The story of Remora and the Shark.

A single thought terrorized me with sleepless nights, poor appetite and cold sweat upon my troubled brow.  The idea that photographers are not true artists, but rather remoras or sucker fish who just latch on to the greater being and rely upon it for sustenance and are never capable of actual creation.  Don’t get me wrong, sure we do contribute to the greater creature’s well-being, but are just unable to survive without it.  At this point many of you are probably outraged, some might be mildly confused, the few might even be intrigued by this statement so please let me elaborate.

A painter will take a blank canvas and with a brush and colorful goo create a painting to rival their imagination.  A sculptor will take clay or rock or whatever medium they desire and turn the unshapely mess into something truly unique and extraordinary.  A musician will mix and match sounds to create a symphony… and so on, and so on.

So, that being said, what of us photographers, why aren’t we true artists?  Well to create a picture all we do is use the elements in front of us and click a button.  Now, of course, those of us with fantastic imagination can go out and assemble complex scenes and then taking a picture of them.  But is the photograph the true masterpiece or the subject?  Is the model the true talent?  Is it the people that contributed to the model such as hair and makeup artists?  Could it possibly be the setting?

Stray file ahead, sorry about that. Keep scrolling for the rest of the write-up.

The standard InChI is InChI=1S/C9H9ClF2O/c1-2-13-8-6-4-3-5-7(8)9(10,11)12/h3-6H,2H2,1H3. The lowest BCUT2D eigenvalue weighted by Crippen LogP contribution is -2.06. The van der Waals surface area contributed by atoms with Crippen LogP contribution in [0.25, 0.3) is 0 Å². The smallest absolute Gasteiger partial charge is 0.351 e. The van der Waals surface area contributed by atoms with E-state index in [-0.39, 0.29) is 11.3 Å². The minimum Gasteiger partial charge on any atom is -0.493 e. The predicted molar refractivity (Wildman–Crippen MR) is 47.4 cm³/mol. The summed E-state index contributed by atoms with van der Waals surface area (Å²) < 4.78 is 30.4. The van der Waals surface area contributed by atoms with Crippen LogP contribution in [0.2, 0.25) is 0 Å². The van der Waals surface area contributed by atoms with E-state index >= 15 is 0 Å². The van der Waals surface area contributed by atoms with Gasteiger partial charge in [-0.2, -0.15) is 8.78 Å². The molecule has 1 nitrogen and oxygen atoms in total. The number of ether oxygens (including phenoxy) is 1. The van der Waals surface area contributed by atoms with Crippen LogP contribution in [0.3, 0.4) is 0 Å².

In this day and age how hard is it to go out and purchase an expensive camera and go to a remote destination and just snap a few shots off a mountain top.  Granted, these pictures capture a breathtaking view, but are they truly art?  Are these pictures not simply a cheap and quick imitation of reality?

Yes, photographers have to capture just the right moment, with perfect precision, lighting, at the correct angle.  They have to constantly worry about focus, bokeh, shutter speed, ISO, aperture, zoom, framing and so on.  But despite all those things, each photograph still takes roughly a second to create, not counting post edit of course.

To use computer terms, a photograph is just a screenshot of life.  So if we take a picture of a building.  We post that picture on the internet and someone goes out and takes a screenshot of our photograph of this building.  Then, they go to change the color scheme, add a little flower in the front lawn and superimpose some birds and some fog.  At this point is this new picture a copyright infringement?  The law says yes.  We, as the original artist say yes.  But could this person just as easily have been there, standing at the same exact spot taking the same exact picture?  But who is the original artist?  The man who built the building or the person who took a picture of it or the person who took a picture of a picture?  Or are they all artists after a fashion?

Please feel free to share your thoughts and experiences.